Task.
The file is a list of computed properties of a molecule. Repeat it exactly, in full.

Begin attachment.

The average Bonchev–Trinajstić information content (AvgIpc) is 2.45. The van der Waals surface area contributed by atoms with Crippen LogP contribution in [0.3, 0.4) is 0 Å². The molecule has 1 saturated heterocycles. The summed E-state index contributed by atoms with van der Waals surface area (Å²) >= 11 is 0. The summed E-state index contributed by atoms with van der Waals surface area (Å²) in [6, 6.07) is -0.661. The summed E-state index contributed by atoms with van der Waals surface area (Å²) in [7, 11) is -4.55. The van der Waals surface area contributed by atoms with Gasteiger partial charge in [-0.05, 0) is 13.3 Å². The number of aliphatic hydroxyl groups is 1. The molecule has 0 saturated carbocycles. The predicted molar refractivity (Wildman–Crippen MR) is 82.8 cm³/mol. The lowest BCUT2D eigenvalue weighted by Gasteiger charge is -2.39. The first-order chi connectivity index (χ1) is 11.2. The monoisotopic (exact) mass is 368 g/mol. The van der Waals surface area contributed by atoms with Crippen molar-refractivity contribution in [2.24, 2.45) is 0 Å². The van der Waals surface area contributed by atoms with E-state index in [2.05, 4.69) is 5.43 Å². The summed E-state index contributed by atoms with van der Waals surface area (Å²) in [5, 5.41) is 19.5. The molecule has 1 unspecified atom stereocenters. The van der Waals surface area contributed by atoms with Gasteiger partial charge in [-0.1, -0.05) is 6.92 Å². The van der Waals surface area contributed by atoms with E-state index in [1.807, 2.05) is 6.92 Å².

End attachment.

The average Bonchev–Trinajstić information content (AvgIpc) is 2.45. The van der Waals surface area contributed by atoms with Crippen LogP contribution in [0.3, 0.4) is 0 Å². The molecule has 1 saturated heterocycles. The summed E-state index contributed by atoms with van der Waals surface area (Å²) >= 11 is 0. The summed E-state index contributed by atoms with van der Waals surface area (Å²) in [6, 6.07) is -0.661. The summed E-state index contributed by atoms with van der Waals surface area (Å²) in [7, 11) is -4.55. The van der Waals surface area contributed by atoms with Gasteiger partial charge in [-0.05, 0) is 13.3 Å². The number of aliphatic hydroxyl groups is 1. The molecule has 0 saturated carbocycles. The predicted molar refractivity (Wildman–Crippen MR) is 82.8 cm³/mol. The lowest BCUT2D eigenvalue weighted by Gasteiger charge is -2.39. The first-order chi connectivity index (χ1) is 11.2. The monoisotopic (exact) mass is 368 g/mol. The van der Waals surface area contributed by atoms with Crippen molar-refractivity contribution in [2.24, 2.45) is 0 Å². The van der Waals surface area contributed by atoms with E-state index in [2.05, 4.69) is 5.43 Å². The summed E-state index contributed by atoms with van der Waals surface area (Å²) in [5, 5.41) is 19.5. The molecule has 1 unspecified atom stereocenters. The van der Waals surface area contributed by atoms with Gasteiger partial charge in [-0.1, -0.05) is 6.92 Å². The van der Waals surface area contributed by atoms with E-state index in [1.807, 2.05) is 6.92 Å².